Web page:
202        BNode(const BNode&) { }
203
204        /// Construct the same node as BNode.
205
206        /// Construct the same node as BNode. It may throws assertion
207        /// when the given node is from the ANode set.
208        BNode(const Node&) { }
209
210        /// Invalid constructor \& conversion.
211
212        /// This constructor initializes the iterator to be invalid.
213        /// \sa Invalid for more details.
214        BNode(Invalid) { }
215        /// Equality operator
216
217        /// Two iterators are equal if and only if they point to the
218        /// same object or both are invalid.
219        bool operator==(BNode) const { return true; }
220
221        /// Inequality operator
222       
223        /// \sa operator==(BNode n)
224        ///
225        bool operator!=(BNode) const { return true; }
226
227        /// Artificial ordering operator.
228       
229        /// To allow the use of graph descriptors as key type in std::map or
230        /// similar associative container we require this.
231        ///
232        /// \note This operator only have to define some strict ordering of
233        /// the items; this order has nothing to do with the iteration
234        /// ordering of the items.
235        bool operator<(BNode) const { return false; }
236
237      };
238   
239      /// This iterator goes through each node.
240
241      /// This iterator goes through each node.
242      /// Its usage is quite simple, for example you can count the number
243      /// of nodes in graph \c g of type \c Graph like this:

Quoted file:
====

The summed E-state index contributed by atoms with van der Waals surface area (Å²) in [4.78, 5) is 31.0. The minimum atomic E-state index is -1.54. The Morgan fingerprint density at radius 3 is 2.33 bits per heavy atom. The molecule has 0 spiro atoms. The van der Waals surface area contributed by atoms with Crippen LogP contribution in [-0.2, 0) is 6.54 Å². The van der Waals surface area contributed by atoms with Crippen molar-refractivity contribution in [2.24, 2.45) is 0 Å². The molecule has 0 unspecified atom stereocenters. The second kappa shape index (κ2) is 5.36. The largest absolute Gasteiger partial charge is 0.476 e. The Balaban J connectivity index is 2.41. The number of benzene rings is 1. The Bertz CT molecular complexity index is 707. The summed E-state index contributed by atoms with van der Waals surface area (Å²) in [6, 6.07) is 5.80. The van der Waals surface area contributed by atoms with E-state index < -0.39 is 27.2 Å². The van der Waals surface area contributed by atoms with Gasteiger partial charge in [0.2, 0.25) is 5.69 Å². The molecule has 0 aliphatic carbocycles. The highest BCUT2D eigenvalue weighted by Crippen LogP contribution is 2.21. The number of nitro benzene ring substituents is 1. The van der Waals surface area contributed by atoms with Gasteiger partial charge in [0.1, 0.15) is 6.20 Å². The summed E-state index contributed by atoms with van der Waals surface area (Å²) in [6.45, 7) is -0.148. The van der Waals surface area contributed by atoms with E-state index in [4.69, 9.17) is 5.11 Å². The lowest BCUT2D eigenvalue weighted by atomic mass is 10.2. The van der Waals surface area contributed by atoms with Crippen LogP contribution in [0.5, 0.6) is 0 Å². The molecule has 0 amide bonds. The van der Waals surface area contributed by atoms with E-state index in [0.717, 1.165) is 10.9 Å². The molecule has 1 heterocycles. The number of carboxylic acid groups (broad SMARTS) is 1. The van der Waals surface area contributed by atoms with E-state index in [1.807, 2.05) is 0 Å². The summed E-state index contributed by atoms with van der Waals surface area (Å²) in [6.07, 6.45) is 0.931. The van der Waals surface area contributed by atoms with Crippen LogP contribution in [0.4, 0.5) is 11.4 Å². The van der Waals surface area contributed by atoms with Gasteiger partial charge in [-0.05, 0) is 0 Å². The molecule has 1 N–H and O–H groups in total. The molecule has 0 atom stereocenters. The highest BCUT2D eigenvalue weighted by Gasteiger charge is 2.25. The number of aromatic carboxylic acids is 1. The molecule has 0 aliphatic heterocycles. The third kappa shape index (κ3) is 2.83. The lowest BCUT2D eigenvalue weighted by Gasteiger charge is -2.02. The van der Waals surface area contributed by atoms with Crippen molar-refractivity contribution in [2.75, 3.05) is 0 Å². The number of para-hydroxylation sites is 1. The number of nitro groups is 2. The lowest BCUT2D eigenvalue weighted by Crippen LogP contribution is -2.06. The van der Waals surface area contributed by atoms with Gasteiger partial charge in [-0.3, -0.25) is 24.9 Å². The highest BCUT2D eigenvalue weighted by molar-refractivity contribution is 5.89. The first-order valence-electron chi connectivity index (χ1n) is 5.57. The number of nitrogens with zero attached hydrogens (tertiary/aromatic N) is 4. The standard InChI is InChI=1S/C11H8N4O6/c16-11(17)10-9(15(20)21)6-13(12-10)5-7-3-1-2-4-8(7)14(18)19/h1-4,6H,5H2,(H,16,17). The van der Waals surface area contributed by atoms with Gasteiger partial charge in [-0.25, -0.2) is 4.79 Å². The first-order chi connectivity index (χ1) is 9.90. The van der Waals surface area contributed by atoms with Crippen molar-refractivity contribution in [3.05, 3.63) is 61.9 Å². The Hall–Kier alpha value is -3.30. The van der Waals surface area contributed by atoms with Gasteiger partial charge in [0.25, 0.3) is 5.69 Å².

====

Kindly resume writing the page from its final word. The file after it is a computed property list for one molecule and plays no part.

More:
244      ///\code
245      /// int count=0;
246      /// for (Graph::NodeIt n(g); n!=INVALID; ++n) ++count;
247      ///\endcode
248      class NodeIt : public Node {
249      public:
250        /// Default constructor
251
252        /// @warning The default constructor sets the iterator
253        /// to an undefined value.
254        NodeIt() { }
255        /// Copy constructor.
256       
257        /// Copy constructor.
258        ///
259        NodeIt(const NodeIt& n) : Node(n) { }
260        /// Invalid constructor \& conversion.
261
262        /// Initialize the iterator to be invalid.
263        /// \sa Invalid for more details.
264        NodeIt(Invalid) { }
265        /// Sets the iterator to the first node.
266
267        /// Sets the iterator to the first node of \c g.
268        ///
269        NodeIt(const BpUGraph&) { }
270        /// Node -> NodeIt conversion.
271
272        /// Sets the iterator to the node of \c the graph pointed by
273        /// the trivial iterator.
274        /// This feature necessitates that each time we
275        /// iterate the edge-set, the iteration order is the same.
276        NodeIt(const BpUGraph&, const Node&) { }
277        /// Next node.
278
279        /// Assign the iterator to the next node.
280        ///
281        NodeIt& operator++() { return *this; }
282      };
283
284      /// This iterator goes through each ANode.
285
286      /// This iterator goes through each ANode.
287      /// Its usage is quite simple, for example you can count the number
288      /// of nodes in graph \c g of type \c Graph like this:
289      ///\code
290      /// int count=0;
291      /// for (Graph::ANodeIt n(g); n!=INVALID; ++n) ++count;
292      ///\endcode
293      class ANodeIt : public ANode {
294      public:
295        /// Default constructor
296
297        /// @warning The default constructor sets the iterator
298        /// to an undefined value.
299        ANodeIt() { }
300        /// Copy constructor.
301       
302        /// Copy constructor.
303        ///
304        ANodeIt(const ANodeIt& n) : Node(n) { }
305        /// Invalid constructor \& conversion.
306
307        /// Initialize the iterator to be invalid.
308        /// \sa Invalid for more details.
309        ANodeIt(Invalid) { }